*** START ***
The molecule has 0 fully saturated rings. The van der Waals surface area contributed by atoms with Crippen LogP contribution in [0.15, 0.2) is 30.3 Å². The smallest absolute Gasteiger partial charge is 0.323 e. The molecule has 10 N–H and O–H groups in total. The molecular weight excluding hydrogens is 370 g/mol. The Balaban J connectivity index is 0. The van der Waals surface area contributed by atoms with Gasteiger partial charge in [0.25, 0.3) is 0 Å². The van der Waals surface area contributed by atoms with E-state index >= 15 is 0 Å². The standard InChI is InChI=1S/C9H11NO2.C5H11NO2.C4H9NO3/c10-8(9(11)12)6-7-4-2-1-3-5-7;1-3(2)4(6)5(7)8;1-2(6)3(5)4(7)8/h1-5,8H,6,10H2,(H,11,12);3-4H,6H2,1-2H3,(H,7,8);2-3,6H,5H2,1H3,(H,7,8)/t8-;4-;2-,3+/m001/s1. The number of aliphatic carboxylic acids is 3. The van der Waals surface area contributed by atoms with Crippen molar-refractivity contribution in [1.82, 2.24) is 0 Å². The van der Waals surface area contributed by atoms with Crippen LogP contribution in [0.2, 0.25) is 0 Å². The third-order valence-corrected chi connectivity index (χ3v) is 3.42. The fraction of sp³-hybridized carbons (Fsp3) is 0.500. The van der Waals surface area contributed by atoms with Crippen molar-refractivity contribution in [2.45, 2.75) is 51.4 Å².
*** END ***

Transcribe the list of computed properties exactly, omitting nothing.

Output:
The molecule has 0 fully saturated rings. The van der Waals surface area contributed by atoms with Crippen LogP contribution in [0.15, 0.2) is 30.3 Å². The smallest absolute Gasteiger partial charge is 0.323 e. The molecule has 10 N–H and O–H groups in total. The molecular weight excluding hydrogens is 370 g/mol. The Balaban J connectivity index is 0. The van der Waals surface area contributed by atoms with Gasteiger partial charge in [0.25, 0.3) is 0 Å². The van der Waals surface area contributed by atoms with E-state index >= 15 is 0 Å². The standard InChI is InChI=1S/C9H11NO2.C5H11NO2.C4H9NO3/c10-8(9(11)12)6-7-4-2-1-3-5-7;1-3(2)4(6)5(7)8;1-2(6)3(5)4(7)8/h1-5,8H,6,10H2,(H,11,12);3-4H,6H2,1-2H3,(H,7,8);2-3,6H,5H2,1H3,(H,7,8)/t8-;4-;2-,3+/m001/s1. The number of aliphatic carboxylic acids is 3. The van der Waals surface area contributed by atoms with Crippen molar-refractivity contribution in [1.82, 2.24) is 0 Å². The van der Waals surface area contributed by atoms with Crippen LogP contribution in [0.2, 0.25) is 0 Å². The third-order valence-corrected chi connectivity index (χ3v) is 3.42. The fraction of sp³-hybridized carbons (Fsp3) is 0.500. The van der Waals surface area contributed by atoms with Crippen molar-refractivity contribution in [2.45, 2.75) is 51.4 Å².